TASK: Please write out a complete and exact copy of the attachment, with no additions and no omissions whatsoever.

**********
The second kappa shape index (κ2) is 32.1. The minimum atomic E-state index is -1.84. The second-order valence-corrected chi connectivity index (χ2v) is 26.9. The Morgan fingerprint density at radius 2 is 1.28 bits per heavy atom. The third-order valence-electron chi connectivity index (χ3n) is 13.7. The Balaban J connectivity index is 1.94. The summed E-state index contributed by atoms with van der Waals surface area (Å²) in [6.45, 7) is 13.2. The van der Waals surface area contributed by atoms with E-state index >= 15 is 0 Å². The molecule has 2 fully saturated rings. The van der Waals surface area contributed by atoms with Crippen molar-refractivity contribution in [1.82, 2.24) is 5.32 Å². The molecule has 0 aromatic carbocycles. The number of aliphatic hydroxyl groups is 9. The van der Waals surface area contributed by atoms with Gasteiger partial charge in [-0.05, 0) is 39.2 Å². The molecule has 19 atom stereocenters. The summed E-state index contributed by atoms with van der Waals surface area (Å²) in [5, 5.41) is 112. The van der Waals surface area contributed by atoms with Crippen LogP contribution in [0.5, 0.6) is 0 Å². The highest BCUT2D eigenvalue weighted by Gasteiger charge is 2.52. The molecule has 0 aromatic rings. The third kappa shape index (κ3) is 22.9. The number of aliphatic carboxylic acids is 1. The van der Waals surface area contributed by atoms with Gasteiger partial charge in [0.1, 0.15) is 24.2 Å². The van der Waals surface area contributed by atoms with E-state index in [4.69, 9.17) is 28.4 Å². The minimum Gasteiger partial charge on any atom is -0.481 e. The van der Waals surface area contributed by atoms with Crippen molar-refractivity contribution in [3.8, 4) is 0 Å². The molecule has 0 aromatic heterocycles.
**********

The second kappa shape index (κ2) is 32.1. The minimum atomic E-state index is -1.84. The second-order valence-corrected chi connectivity index (χ2v) is 26.9. The Morgan fingerprint density at radius 2 is 1.28 bits per heavy atom. The third-order valence-electron chi connectivity index (χ3n) is 13.7. The Balaban J connectivity index is 1.94. The summed E-state index contributed by atoms with van der Waals surface area (Å²) in [6.45, 7) is 13.2. The van der Waals surface area contributed by atoms with E-state index >= 15 is 0 Å². The molecule has 2 fully saturated rings. The van der Waals surface area contributed by atoms with Crippen molar-refractivity contribution in [1.82, 2.24) is 5.32 Å². The molecule has 0 aromatic carbocycles. The number of aliphatic hydroxyl groups is 9. The van der Waals surface area contributed by atoms with Gasteiger partial charge in [-0.05, 0) is 39.2 Å². The molecule has 19 atom stereocenters. The summed E-state index contributed by atoms with van der Waals surface area (Å²) in [5, 5.41) is 112. The van der Waals surface area contributed by atoms with Crippen LogP contribution in [0.5, 0.6) is 0 Å². The highest BCUT2D eigenvalue weighted by Gasteiger charge is 2.52. The molecule has 0 aromatic rings. The third kappa shape index (κ3) is 22.9. The number of aliphatic carboxylic acids is 1. The van der Waals surface area contributed by atoms with Gasteiger partial charge in [0.1, 0.15) is 24.2 Å². The van der Waals surface area contributed by atoms with E-state index in [4.69, 9.17) is 28.4 Å². The minimum Gasteiger partial charge on any atom is -0.481 e. The van der Waals surface area contributed by atoms with Crippen molar-refractivity contribution in [3.8, 4) is 0 Å². The molecule has 0 aromatic heterocycles.